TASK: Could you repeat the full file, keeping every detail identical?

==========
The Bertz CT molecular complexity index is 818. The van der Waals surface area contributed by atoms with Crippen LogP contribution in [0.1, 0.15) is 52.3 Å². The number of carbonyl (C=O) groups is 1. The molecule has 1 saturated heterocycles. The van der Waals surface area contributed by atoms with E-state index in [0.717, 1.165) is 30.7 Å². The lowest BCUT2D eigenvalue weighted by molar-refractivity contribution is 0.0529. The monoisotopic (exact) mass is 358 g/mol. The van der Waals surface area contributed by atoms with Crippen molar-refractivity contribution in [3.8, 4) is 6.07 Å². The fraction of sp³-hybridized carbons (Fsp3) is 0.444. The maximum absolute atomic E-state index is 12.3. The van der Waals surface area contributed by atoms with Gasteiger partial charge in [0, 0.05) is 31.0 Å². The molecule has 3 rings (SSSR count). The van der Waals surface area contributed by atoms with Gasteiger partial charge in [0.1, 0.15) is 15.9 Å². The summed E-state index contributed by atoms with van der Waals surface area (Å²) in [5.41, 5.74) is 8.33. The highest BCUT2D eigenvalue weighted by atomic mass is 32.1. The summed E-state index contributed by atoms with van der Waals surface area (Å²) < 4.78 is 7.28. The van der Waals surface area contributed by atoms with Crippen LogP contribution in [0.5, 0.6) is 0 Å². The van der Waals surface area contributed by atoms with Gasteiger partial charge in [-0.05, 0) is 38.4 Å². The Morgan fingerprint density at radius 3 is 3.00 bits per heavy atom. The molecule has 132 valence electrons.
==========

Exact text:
The Bertz CT molecular complexity index is 818. The van der Waals surface area contributed by atoms with Crippen LogP contribution in [0.1, 0.15) is 52.3 Å². The number of carbonyl (C=O) groups is 1. The molecule has 1 saturated heterocycles. The van der Waals surface area contributed by atoms with E-state index in [0.717, 1.165) is 30.7 Å². The lowest BCUT2D eigenvalue weighted by molar-refractivity contribution is 0.0529. The monoisotopic (exact) mass is 358 g/mol. The van der Waals surface area contributed by atoms with Crippen molar-refractivity contribution in [3.8, 4) is 6.07 Å². The fraction of sp³-hybridized carbons (Fsp3) is 0.444. The maximum absolute atomic E-state index is 12.3. The van der Waals surface area contributed by atoms with Gasteiger partial charge in [0, 0.05) is 31.0 Å². The molecule has 3 rings (SSSR count). The van der Waals surface area contributed by atoms with Gasteiger partial charge in [0.1, 0.15) is 15.9 Å². The summed E-state index contributed by atoms with van der Waals surface area (Å²) in [5.41, 5.74) is 8.33. The highest BCUT2D eigenvalue weighted by atomic mass is 32.1. The summed E-state index contributed by atoms with van der Waals surface area (Å²) < 4.78 is 7.28. The van der Waals surface area contributed by atoms with Crippen LogP contribution in [0.5, 0.6) is 0 Å². The van der Waals surface area contributed by atoms with Gasteiger partial charge in [-0.05, 0) is 38.4 Å². The Morgan fingerprint density at radius 3 is 3.00 bits per heavy atom. The molecule has 132 valence electrons.